Middle East’s construction disputes get resolved more swiftly: Arcadis report

arcadis 23Ongoing liquidity disputes within the Middle East construction market continue are resolving more swiftly, according to the latest research from Arcadis, Amsterdam-based global design, engineering and management consulting solution provider

The company’s “2018 Global Construction Disputes Report” examines some of the most common causes of dispute on construction projects, as well as the average duration and value of disputes and the method of dispute resolution most commonly deployed.

According to the report, over the last year, the average length of time needed to resolve a dispute in the Middle East fell to about 13.5 months. This trend towards swifter resolution was also observed last year, which reflects the industry’s focus on trying to improve liquidity across the wider supply chain.

However, the average value of disputes increased over the last year, rising to US$91mn, mainly due to a small number of high-value disputes and a flow of ‘mid value’ final account claims, said Arcadis.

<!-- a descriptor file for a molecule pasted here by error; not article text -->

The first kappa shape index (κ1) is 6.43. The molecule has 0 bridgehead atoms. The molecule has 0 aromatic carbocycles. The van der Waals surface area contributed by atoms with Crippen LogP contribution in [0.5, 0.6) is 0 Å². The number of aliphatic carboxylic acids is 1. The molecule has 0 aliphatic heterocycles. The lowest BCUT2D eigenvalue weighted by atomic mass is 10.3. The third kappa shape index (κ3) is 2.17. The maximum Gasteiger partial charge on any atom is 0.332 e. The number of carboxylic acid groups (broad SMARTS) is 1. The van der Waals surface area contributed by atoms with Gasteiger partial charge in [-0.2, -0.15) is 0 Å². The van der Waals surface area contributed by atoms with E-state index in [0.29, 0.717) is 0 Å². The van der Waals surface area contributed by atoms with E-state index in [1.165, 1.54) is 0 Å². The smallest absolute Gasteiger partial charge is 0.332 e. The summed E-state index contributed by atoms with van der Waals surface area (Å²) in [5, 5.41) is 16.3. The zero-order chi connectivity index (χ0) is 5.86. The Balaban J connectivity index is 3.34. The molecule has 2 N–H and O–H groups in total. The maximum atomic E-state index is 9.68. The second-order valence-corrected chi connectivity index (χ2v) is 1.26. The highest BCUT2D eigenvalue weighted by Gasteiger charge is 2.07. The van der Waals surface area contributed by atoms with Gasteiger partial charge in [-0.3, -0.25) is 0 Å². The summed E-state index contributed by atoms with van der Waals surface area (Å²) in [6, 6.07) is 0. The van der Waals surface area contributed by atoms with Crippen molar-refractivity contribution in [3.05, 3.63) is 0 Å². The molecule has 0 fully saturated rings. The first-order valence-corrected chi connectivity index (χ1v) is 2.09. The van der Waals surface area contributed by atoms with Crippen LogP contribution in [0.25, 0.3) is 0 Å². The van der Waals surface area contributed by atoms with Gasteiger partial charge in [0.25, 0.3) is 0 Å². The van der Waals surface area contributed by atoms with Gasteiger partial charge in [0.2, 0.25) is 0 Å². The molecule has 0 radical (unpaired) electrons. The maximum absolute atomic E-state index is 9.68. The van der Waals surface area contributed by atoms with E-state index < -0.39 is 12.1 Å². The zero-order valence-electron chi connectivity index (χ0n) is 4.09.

“A failure to make interim awards on extensions of time and compensation emerged as the most common cause of disputes on construction projects in the Middle East. This was a new trend however it was very closely followed by a failure to properly administer the terms of the contract which has been a recurring issue in previous years,” the report has identified.

Rob Nelson-Williams, regional head of contract solutions at Arcadis Middle East, commented, “In analysing the causes of disputes on construction projects in the Middle East, we continue to see a lot of the same issues crop up. This underlines the need to get the basics right and the importance of seasoned technical and commercial advice when it comes to contracts or claims strategy.”

“Over the next 12 to 18 months, major regional construction related events loom ever closer. As pressure increases to meet fixed deadlines, the need to make smart decisions around contract and procurement strategies will be even more important. Embracing lessons from the past is key to reducing the risk of disputes but also in helping the industry move towards a more harmonious and less confrontational contracting environment for all parties,” concluded Nelson-Williams.

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